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The Pink Heap: 1957

August 1957. "Nantucket, Mass. Jock Gifford's 'Pink Heap' beach buggy."  35mm Kodachrome by Toni Frissell for the Sports Illustrated assignment "Nantucket Essay." View full size.

August 1957. "Nantucket, Mass. Jock Gifford's 'Pink Heap' beach buggy." 35mm Kodachrome by Toni Frissell for the Sports Illustrated assignment "Nantucket Essay." View full size.


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I thought of This Old House when I saw the photo and thought it would be funny if there was a connection, and here it is!

Said for once without irony:

"The prettiest sight in this fine, pretty world is the privileged class enjoying its privileges."
-- Macaulay Connor

Those pockets on the side

The WWII Jeeps had indentions and pockets under the driver's side to place an ax or shovel. I have seen people try to put those into the pockets on the CJs, but that is wrong.

They were for holding the top bows, which are still on this Jeep. If you were to take it all apart, those bows would fit perfectly into the little steel pockets on the side.

Yes, it is a CJ2A

The CJ2A was the civilian version released after WWII. There was a CJ1 or CJ1A, but only a few were made. It was more of a prototype. The WWII Jeeps were Ford GPW and Willys MB. They were absolutely identical for parts interchangeability, except for various stampings that might have said Ford or Willys. Early versions of the Ford had the brand name stamped above the left rear taillight, but the US government made them stop, as no military vehicle was supposed to carry advertisements. Bantam (They made something that looked like the Roger Rabbit car) had won the primary design contest, except their engine was too weak. The Bantam Jeep was modified with the Willys engine, and that was given the go. Willys became the primary contractor, but was unable to produce the volume needed. Ford was called in to duplicate the exact model with their superior manufacturing facilities. Bantam got to make the little trailers that were towed behind Jeeps.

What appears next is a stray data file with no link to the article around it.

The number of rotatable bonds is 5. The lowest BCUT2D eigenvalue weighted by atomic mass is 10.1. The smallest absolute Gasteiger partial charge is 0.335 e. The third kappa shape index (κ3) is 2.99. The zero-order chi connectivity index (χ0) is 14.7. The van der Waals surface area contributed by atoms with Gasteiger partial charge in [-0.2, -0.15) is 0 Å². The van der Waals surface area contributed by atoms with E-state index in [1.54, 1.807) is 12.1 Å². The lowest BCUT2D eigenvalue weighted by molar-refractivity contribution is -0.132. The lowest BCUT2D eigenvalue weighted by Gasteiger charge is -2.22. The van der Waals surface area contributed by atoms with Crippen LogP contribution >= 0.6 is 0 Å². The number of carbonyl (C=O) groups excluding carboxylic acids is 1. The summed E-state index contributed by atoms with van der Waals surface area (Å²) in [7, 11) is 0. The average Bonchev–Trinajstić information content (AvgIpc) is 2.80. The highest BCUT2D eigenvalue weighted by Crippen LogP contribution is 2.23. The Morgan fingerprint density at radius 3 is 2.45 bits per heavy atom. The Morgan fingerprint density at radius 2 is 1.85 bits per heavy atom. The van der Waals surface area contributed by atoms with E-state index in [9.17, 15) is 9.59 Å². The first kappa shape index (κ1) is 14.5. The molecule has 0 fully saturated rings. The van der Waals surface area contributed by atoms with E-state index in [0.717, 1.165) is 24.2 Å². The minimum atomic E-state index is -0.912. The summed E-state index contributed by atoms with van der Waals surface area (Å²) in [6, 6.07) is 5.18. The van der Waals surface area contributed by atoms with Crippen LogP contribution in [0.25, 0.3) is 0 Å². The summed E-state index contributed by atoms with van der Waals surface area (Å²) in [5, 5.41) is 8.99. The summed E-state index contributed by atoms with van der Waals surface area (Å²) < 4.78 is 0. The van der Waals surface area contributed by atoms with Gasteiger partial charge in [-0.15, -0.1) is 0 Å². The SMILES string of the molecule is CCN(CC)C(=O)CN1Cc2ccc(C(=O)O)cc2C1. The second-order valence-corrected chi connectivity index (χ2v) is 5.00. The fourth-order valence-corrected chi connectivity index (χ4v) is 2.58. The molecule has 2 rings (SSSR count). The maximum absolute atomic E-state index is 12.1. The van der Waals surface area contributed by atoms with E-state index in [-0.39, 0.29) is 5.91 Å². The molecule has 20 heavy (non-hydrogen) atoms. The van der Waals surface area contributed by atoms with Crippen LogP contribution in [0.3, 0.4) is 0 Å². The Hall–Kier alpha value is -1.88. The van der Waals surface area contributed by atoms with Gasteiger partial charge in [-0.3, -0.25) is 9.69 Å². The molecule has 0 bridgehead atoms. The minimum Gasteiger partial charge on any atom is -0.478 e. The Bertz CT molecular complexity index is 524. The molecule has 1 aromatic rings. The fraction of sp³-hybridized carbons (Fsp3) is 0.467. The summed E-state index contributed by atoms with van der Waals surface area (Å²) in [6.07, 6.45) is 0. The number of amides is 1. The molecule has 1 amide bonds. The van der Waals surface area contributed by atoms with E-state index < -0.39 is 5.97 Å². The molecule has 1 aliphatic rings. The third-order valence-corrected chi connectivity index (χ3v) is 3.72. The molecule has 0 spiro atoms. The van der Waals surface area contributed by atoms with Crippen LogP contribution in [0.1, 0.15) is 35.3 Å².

Found It!

1945-49 Willys-Overland Jeep CJ-2A.

The Jeep

I believe it's a Willys. Ford's body had a grab bar across where the Willys fuel opening was behind the driver's side, and more grab bars around the body.

That is a

Willys CJ2A, made from late 1945 to 1948. BTW, it is pronounced Willus, not Willies.

Pretty in Pink

The jeep looks like a just postwar CJ-2A. The headlights and fuel filler are the giveaway.

The Jeep

An original WW2 Ford or Willys?

Still the spot!

You get off the ferry at Steamboat Wharf, walk down the street to the right of the ticket building, walk past some other bike shop until you get to the corner at South Beach. You walk to the right, past some tennis courts on your left. The next corner building with an awning, that's Cook's Cycles. Now you're set to go exploring. Best bet? Surfside during the day, Eel Point in the evening. Nantucket has a magic all its own!

Now we need some pics of the Vineyard!


Am I the only one it bothers that the sign uses a common "C" for words with hard and soft "C" sounds? Yeah, I figured I was. Just something about it...

Pink Jock

Jock Gifford went on to a career as an architectural designer, conservationist and restaurateur. Plus he was on episodes of This Old House! Here is another view of the Pink Heap from his restaurant's Facebook page.


The first J. Crew catalog is 26 years in the future. Where did these kids buy their J. Crew clothes? Who taught them to pose like J. Crew models?

Cook's Cycles is still in business!

At the same address I found in a 1952 Boston Globe ad. It's been around since 1933.

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